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Caretaker govt rules out bailout talks with IMF
Caretaker govt rules out bailout talks with IMF

Caretaker govt rules out bailout talks with IMF

ISLAMABAD: The caretaker government ruled out the possibility of talks with the International Monetary Fund (IMF) for a bailout programme despite admitting that Pakistan may face difficulties in meeting its international debt obligations due to mounting external sector challenges.

Caretaker Finance Minister Dr Shamshad Akhtar announced that she had deferred the plan of holding Article-IV mandatory consultations with the IMF, leaving the issue for the next government.

She dissociated herself from a statement issued by the finance ministry two days ago that talked about tentatively holding Article-IV talks by the end of June. She also hinted at further currency depreciation and increase in petroleum product prices. These two measures will stoke inflation and make production processes expensive without achieving the objective of restoring macroeconomic stability.

She said foreign currency reserves, currently at just $10 billion, would further deplete and budget deficit would remain far higher than Rs2 trillion this year.

Economic priorities that the finance minister announced at her maiden press conference may further derail the economy. The bottom line was that she would run the economy on textbook model, but would avoid dealing with practical problems despite knowing their gravity.

Her assessment, based on 10 days in office, reinforced the views expressed by independent experts and international financial institutions about grave challenges faced by the external sector. But she shied away from taking concrete steps to stop the downslide.

“We do not have intention to start formal or informal negotiations with the IMF for a bailout programme,” said Akhthar while addressing the press conference along with Minister for Law and Energy Barrister Ali Zafar.

“We have looked at the matter (IMF programme) within the federal cabinet and decided that we cannot start negotiations,” she said and left the matter for the next government.

But she swiftly added that for macroeconomic stability, some decisions would have to be taken. She conceded that oil price volatility in the international market would be passed on to domestic consumers.

On the exchange rate, the minister said managing the exchange rate through State Bank of Pakistan’s intervention was not the right way to do it. “Let the actual policy of exchange rate be enforced,” she said, hinting that rupee may further weaken.

The rupee slipped 3.8%, or Rs4.40, in the inter-bank market on Monday to settle at Rs119.8 to a dollar. It was the third major depreciation in the past seven months.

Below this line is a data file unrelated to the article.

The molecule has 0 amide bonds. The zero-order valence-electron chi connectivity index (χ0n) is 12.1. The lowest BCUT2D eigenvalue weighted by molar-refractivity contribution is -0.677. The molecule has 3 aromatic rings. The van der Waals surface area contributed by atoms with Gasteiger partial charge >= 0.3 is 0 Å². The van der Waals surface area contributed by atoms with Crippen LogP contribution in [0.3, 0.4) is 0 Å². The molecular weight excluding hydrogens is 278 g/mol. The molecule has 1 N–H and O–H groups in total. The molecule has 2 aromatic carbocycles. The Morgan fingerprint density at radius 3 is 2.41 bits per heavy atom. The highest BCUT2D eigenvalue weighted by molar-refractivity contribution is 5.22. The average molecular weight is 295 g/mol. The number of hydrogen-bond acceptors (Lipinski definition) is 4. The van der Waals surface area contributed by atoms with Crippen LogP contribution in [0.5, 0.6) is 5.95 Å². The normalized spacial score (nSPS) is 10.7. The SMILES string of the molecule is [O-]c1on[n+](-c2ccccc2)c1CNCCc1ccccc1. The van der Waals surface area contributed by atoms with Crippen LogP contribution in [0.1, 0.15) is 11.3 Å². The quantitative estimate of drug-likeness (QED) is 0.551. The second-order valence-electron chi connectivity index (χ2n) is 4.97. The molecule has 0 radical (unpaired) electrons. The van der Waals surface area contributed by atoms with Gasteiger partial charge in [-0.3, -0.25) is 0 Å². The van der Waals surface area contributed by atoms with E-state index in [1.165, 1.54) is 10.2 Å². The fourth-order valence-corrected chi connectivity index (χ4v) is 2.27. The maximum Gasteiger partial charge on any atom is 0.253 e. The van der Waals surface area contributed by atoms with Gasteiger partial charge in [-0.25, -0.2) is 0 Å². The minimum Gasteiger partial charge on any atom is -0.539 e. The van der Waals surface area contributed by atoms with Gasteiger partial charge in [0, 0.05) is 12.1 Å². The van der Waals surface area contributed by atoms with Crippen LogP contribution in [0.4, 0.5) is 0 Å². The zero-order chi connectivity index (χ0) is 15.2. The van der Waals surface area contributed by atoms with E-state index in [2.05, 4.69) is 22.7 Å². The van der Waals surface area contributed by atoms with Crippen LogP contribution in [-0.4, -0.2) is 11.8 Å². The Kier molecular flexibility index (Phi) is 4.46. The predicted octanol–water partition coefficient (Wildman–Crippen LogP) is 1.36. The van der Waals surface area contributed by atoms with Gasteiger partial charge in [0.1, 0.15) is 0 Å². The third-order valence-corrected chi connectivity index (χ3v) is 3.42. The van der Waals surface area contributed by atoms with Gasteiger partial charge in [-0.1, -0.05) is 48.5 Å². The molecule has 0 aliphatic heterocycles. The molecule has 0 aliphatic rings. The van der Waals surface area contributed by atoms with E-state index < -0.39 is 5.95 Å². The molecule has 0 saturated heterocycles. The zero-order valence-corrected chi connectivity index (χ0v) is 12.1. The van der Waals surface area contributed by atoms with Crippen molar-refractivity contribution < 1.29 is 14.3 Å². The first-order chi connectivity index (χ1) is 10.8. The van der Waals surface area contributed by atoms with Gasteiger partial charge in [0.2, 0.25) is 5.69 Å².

The finance minister cited the four very serious problems the economy was facing which included uncontrolled current account deficit, higher budget deficit, growing debt burden and bleeding public-sector enterprises.

To a question on upcoming debt payment of $2.5 billion, she said Pakistan would honour its commitment, but admitted “it is not going to be that easy”.

She emphasised that the caretaker government’s job was to ensure that Pakistan did not default on its international obligations.

Painting the economy’s picture, the minister said the real economic sector was strong, economic growth was broad-based and inflation was low. But there were some headwinds as core inflation was inching up.

“Our number one serious problem is the current account deficit that is running at a much faster pace than anticipated,” she said, adding that against the initial annual projection of $8.9 billion, the deficit had already touched $14 billion in just 10 months.

“The question is how to finance the high current account deficit and there is no other option but to utilise foreign currency reserves,” she said.

She pointed out that fiscal deficit had already exceeded the target and the government’s revised estimates suggested that it could touch 6.1% of gross domestic product (GDP) or Rs2.1 trillion. She vowed that she would give accurate information, but expenditure and revenue projections had not been finalised yet. The budget deficit may be even different from 6.1%, she added.

The minister agreed that public debt was growing at a much faster pace and was at 70% of GDP. The ratio was 64% in 2013. “Public debt is not consistent with the Fiscal Responsibility and Debt Limitation Act,” remarked the minister.

She acknowledged that public sector enterprises were bleeding, but the caretaker government could not do anything. “Oil price volatility is a reality and we will timely increase prices in future,” the minister said.

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